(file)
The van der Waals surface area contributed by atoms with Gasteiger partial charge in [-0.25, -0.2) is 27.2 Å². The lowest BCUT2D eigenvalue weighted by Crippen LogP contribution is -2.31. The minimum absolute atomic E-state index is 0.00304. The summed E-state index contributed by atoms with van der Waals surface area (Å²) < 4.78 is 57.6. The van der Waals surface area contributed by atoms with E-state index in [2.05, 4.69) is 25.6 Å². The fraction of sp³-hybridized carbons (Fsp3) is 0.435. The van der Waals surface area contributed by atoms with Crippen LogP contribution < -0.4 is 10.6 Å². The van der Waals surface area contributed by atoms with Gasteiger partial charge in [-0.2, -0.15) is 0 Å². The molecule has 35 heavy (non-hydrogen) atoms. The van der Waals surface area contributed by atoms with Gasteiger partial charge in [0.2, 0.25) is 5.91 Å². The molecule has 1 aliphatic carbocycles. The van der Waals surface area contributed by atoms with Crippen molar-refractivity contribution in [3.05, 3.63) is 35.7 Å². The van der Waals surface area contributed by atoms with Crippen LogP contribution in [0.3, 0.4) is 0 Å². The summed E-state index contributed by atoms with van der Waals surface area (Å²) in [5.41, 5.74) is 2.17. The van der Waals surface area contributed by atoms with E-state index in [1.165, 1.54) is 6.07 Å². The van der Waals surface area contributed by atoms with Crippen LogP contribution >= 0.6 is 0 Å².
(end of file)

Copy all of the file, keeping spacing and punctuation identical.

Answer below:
The van der Waals surface area contributed by atoms with Gasteiger partial charge in [-0.25, -0.2) is 27.2 Å². The lowest BCUT2D eigenvalue weighted by Crippen LogP contribution is -2.31. The minimum absolute atomic E-state index is 0.00304. The summed E-state index contributed by atoms with van der Waals surface area (Å²) < 4.78 is 57.6. The van der Waals surface area contributed by atoms with E-state index in [2.05, 4.69) is 25.6 Å². The fraction of sp³-hybridized carbons (Fsp3) is 0.435. The van der Waals surface area contributed by atoms with Crippen LogP contribution < -0.4 is 10.6 Å². The van der Waals surface area contributed by atoms with Gasteiger partial charge in [-0.2, -0.15) is 0 Å². The molecule has 35 heavy (non-hydrogen) atoms. The van der Waals surface area contributed by atoms with Gasteiger partial charge in [0.2, 0.25) is 5.91 Å². The molecule has 1 aliphatic carbocycles. The van der Waals surface area contributed by atoms with Crippen molar-refractivity contribution in [3.05, 3.63) is 35.7 Å². The van der Waals surface area contributed by atoms with Crippen LogP contribution in [0.3, 0.4) is 0 Å². The summed E-state index contributed by atoms with van der Waals surface area (Å²) in [5.41, 5.74) is 2.17. The van der Waals surface area contributed by atoms with E-state index in [1.165, 1.54) is 6.07 Å². The van der Waals surface area contributed by atoms with Crippen LogP contribution >= 0.6 is 0 Å².